The Institute of Americans from African and Caribbean Nations is founded by native African and Caribbean Americans who aim to restore America's beacon for freedom for Americans and the world by educating all Americans about our founding principles and ideals about self-government.
Much of the recent growth in the foreign-born black population has been fueled by African migration. Between 2000 and 2016, the black African immigrant population more than doubled, from 574,000 to 1.6 million. Africans now make up 39% of the overall foreign-born black population, up from 24% in 2000. Still, roughly half of all foreign-born blacks living in the U.S. in 2016 (49%) were from the Caribbean, with Jamaica and Haiti being the largest source countries. (Source: Pew Research Center)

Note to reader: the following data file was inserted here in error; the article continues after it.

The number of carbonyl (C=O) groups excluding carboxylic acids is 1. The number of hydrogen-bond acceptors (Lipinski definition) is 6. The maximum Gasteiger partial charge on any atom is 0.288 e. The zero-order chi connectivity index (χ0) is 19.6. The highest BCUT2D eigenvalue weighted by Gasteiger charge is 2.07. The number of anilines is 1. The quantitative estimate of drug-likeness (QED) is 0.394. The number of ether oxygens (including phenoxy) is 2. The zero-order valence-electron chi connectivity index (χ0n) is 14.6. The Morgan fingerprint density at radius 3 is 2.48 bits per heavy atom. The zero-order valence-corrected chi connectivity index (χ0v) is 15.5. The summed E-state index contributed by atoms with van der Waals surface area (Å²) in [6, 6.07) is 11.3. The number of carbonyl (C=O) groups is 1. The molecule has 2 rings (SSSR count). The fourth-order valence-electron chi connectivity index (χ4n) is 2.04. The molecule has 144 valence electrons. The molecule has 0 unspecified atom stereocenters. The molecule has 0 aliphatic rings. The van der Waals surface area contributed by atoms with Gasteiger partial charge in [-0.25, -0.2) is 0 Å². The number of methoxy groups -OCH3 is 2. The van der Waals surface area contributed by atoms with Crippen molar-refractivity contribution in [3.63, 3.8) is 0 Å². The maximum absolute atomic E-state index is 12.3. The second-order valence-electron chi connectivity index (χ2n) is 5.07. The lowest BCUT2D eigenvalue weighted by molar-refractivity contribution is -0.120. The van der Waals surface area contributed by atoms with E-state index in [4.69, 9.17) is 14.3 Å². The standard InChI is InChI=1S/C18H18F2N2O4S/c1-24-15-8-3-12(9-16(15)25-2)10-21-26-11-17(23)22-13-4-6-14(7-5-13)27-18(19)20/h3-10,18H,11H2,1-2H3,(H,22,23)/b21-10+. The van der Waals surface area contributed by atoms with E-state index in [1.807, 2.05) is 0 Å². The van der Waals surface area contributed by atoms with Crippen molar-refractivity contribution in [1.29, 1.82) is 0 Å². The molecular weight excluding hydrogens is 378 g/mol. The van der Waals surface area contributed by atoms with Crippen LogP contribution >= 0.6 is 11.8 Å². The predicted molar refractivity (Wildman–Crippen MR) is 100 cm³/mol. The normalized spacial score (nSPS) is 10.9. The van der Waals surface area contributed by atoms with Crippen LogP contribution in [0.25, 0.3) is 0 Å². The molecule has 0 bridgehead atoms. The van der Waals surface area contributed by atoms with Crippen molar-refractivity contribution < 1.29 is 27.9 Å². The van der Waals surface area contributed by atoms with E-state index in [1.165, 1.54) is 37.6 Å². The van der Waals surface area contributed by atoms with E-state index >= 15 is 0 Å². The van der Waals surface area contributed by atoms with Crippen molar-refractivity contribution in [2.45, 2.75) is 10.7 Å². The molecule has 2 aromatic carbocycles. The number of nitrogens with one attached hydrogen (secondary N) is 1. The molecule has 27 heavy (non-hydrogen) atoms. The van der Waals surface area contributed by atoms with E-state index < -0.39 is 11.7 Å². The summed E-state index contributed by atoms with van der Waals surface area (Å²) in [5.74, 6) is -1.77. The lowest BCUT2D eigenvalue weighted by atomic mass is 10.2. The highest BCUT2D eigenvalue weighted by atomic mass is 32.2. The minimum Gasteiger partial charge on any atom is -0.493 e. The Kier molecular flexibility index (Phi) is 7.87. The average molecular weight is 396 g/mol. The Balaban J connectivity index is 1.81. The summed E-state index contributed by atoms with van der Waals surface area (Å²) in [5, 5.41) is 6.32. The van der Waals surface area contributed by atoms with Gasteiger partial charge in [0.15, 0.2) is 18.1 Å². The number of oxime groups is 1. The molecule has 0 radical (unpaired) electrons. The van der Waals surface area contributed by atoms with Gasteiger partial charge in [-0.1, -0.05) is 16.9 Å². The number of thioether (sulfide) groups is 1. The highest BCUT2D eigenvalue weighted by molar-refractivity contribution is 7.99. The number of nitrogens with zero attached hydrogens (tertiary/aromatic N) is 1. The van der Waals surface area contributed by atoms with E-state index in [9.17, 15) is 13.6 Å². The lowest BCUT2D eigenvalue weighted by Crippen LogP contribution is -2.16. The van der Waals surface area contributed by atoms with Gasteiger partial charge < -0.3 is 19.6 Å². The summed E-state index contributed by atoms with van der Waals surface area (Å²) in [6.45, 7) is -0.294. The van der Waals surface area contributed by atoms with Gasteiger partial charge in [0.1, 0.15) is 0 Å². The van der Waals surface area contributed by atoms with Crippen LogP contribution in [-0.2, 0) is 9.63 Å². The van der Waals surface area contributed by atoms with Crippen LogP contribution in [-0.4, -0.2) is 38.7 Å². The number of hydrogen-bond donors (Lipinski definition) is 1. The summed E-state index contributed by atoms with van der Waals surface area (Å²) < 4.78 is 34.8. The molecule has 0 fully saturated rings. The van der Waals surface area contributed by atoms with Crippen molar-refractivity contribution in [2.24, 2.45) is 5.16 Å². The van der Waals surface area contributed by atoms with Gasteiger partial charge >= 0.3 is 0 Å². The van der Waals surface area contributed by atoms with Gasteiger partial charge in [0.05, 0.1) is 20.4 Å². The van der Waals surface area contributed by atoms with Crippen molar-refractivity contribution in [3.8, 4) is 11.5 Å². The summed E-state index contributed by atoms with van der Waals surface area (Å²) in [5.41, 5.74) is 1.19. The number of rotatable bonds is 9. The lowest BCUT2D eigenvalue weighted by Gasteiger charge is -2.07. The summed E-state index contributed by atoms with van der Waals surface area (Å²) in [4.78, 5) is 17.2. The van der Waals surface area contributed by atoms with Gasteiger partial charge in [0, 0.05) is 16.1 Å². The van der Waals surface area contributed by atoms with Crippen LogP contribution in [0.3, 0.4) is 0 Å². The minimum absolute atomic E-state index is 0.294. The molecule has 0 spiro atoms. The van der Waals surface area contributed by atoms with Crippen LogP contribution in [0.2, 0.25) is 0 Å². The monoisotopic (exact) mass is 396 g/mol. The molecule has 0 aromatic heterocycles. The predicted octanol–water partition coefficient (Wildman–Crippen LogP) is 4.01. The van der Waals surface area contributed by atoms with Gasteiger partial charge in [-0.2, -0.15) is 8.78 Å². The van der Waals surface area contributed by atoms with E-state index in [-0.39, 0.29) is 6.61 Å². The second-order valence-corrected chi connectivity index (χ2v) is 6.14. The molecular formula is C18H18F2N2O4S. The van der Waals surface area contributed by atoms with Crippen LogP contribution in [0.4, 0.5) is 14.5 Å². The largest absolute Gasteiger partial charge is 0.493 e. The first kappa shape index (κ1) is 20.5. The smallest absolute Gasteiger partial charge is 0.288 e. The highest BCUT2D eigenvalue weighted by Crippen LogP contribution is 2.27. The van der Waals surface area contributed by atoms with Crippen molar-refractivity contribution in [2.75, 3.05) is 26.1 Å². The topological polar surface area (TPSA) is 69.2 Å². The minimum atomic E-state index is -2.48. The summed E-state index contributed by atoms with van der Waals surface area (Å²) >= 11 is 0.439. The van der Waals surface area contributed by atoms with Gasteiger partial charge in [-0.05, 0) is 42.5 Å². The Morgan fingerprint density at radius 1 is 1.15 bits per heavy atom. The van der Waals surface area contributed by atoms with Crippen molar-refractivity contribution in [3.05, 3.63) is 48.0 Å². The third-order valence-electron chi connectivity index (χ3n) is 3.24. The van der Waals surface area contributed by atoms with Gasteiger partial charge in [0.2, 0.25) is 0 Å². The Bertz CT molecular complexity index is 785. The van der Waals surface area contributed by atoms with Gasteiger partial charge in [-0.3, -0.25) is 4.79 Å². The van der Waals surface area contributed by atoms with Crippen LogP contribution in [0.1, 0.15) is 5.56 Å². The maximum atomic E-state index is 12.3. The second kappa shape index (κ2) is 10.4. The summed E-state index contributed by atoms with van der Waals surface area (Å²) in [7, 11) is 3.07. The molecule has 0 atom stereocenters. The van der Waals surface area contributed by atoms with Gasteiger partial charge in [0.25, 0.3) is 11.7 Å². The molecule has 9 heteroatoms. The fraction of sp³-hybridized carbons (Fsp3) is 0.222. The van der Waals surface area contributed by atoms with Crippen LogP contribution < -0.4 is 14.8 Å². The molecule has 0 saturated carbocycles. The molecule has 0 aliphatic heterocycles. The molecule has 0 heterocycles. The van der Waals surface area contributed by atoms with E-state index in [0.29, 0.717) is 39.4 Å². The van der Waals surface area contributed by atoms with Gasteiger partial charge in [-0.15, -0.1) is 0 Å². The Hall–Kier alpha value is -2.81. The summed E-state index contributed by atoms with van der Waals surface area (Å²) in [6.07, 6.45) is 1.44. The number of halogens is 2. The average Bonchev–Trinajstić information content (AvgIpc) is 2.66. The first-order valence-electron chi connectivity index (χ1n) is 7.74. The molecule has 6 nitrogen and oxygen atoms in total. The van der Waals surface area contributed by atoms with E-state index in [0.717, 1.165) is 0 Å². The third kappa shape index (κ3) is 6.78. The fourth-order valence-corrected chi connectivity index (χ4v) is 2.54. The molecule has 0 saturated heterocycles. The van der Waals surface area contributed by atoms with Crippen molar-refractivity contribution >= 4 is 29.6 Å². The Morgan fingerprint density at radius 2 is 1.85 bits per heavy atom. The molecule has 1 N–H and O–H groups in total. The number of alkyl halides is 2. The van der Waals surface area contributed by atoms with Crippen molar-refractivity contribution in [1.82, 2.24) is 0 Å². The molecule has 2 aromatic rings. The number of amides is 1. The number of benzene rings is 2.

Black immigrants from Africa are more likely than Americans overall to have a college degree or higher. (Source: Pew Research Center)
Eight percent of blacks were second-generation Americans – meaning they were born in the U.S. but have at least one foreign-born parent, according to the Center’s analysis of the Census Bureau’s 2016 Current Population Survey. In total, black immigrants and their children make up roughly one-fifth (18%) of the overall black population in the U.S. (Source: Pew Research Center)